Saturday, 15 July 2006

Humus Composition Analysis by the NAGOYA Method for Amazonian Dark Earths of the Middle Amazon, Brazil.

Satoshi Nakamura1, Mario Hiraoka2, Eiji Matsumoto3, Kenji Tamura1, and Teruo Higashi1. (1) Tsukuba Univ, tennoudai1-1-1, Tsukuba, Japan, (2) Dept of Geography Millersville Univ, Millersville, PA 17551, (3) Dokkyo Univ, 1-1,gakuen-cho, Souka, Saitama, Japan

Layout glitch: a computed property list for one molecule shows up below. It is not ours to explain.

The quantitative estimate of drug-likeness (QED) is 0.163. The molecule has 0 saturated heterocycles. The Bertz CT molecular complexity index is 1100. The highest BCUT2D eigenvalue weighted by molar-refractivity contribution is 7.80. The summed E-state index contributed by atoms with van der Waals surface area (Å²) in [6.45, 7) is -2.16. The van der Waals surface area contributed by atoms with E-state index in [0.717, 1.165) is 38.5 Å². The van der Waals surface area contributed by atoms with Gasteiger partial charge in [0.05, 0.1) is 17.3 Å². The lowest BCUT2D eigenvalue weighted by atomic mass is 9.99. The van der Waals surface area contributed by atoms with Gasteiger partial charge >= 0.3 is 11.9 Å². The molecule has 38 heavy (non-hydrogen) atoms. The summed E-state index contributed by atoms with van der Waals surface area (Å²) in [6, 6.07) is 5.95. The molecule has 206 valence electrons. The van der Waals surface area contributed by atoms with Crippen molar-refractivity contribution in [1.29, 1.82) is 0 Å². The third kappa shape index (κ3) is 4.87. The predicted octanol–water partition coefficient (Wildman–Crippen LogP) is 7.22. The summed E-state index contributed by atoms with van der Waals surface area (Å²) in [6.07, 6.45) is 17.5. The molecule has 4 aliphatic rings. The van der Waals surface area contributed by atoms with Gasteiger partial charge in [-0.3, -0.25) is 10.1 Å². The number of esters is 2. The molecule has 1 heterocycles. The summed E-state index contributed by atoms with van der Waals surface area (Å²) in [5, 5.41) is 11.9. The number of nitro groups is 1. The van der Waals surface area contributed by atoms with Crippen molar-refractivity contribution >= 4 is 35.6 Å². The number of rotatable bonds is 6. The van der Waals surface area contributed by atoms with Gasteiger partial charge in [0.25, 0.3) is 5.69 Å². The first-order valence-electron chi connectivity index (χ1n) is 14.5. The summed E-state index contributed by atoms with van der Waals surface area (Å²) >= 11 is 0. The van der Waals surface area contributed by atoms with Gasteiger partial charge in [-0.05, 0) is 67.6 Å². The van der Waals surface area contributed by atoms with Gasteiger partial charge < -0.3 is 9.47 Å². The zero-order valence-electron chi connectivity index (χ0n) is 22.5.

【Introduction】 The most widely distributed soil in the Middle Amazon is the yellow latosol. However, a dark soil with a fertile surface known locally as Terra Preto do Indio or Amazonian Dark Earths (ADE) is found scattered in many places of the Amazon basin (Sombroek, 1966). Recently, it has been shown that the surface of the ADE is characterized by high phosphate content, exchangeable Ca, humic substances, and anthropogenic ceramics. Additionally, the distribution of ADE sites corresponds to prehistoric settlement areas (Lehmann, et al., 2003). These facts seem to indicate that soil amelioration was accomplished by prehistoric Amerindian population. To this date, however, a detailed pedogenesis process of ADE has not been carried out to clarify the connection. One of the major problems of sustainable agriculture in the humid tropics is the rapid decomposition of soil organic matter due to the high temperature and precipitation, and the absence of stabilizing minerals. A notable fact about the ADE is that, in contrast to surrounding soils, it is able to maintain a higher content of soil organic matter. In particular, the accumulation process of soil organic matter in ADE is one of the most important issues regarding its genetic process. The primary objective in this study was to understand the composition of humic substances in ADE by the NAGOYA method. 【Materials and Methods】 Soil samples were collected from three settlements, Site 1 (Vila Terra Preta, VTP), Site 2 (Cajual, CJ), and Site 3 (Bom Futuro do Maranhão, BFM), located along the black water Uaicurapá River, to the south of Parintins, Amazonas State, Brazil. The soil samples were analyzed by the NAGOYA method (Kumada, et al., 1967). The NAGOYA method determines the type of humic acid based on its amount and optical density. First, 30 ml of 0.1 mol/L NaOH were added to 2 g samples (containing less than 100 mg organic C), and heated in boiling water (100℃) for 30 min, shaking the flasks every 10 min. After the procedure, 1g of Na2SO4 was added to the flasks as a coagulating agent, and the samples were cooled in ice water bath, and centrifuged at 11,000 rpm for 15 min. We decanted the alkaline extract and washed the soil residue twice with a 20 ml extractant containing Na2SO4 through centrifugation as before. The combined extract and the washed residues were acidified with conc. H2SO4 (1 ml/100ml), and they were left to stand for 30 min. Soil residues were transferred back to the centrifuge tube with 30 ml of 0.1mol/L Na4P2O7 and treated again with Na4P2O7, instead of NaOH. Both acidified extracts, i.e., NaOH and Na4P2O7, respectively, were filtered with filter paper (Toyo Roshi No. 6) into a volumetric flask, and washed to precipitate with H2SO4 (1:100) and made the volume of filtrate (fulvic acid fraction) to 100 ml with H2SO4 (1:100). The precipitates were dissolved (humic acid fraction) with 0.1 mol/L NaOH in 100 ml volumetric flasks (depending on HA content). Following that, the absorption spectrum of humic acid was measured in the range of 220-700 nm within 2 hr after dissolution. The amount of humic acid and fulvic acid fractions were determined by acid permanganate oxidation. Alternatively, the amount of Fe, Al, and Ca in each fraction (humic and fulvic acids) was determined by Inductively Coupled Plasma Spectrometry (ICP), after the organic C was degraded by hydrogen peroxide. 【Results and Discussion】 The amount of humic acid in ADE showed distinctly higher values in contrast to adjacent yellow soils. The optical properties of humic acid indicated that its RF value did not always show the highest value on the surface layer of the ADE. It was shown that the darkest black humic acids often exist in the AB or BA horizon. The humic acid extracted with NaOH showed the A type in seven horizons, which is a common trait in the ADE. The type of humic acid extracted by Na4P2O7 showed the A type in all dark colored horizons. Moreover, the soil horizon with the humic acid extracted by NaOH depicting the A type, indicated high values of Fe and Al compared with other layers. It is now known that the black colored layer contains much soil organic matter, in relation to adjacent yellow latosol. Glaser, et al. (2001) demonstrated that the ADE contains large amounts of residues resulting from the incomplete combustion of organic material (black carbon, BC). We concluded that the organic matter of ADE, possibly originating from BC, form a mineral organic complex with Fe or Al, and generate the A type humic acid that take on the black tint and stability. As a result, ADE maintains the black humic substances highly stable.

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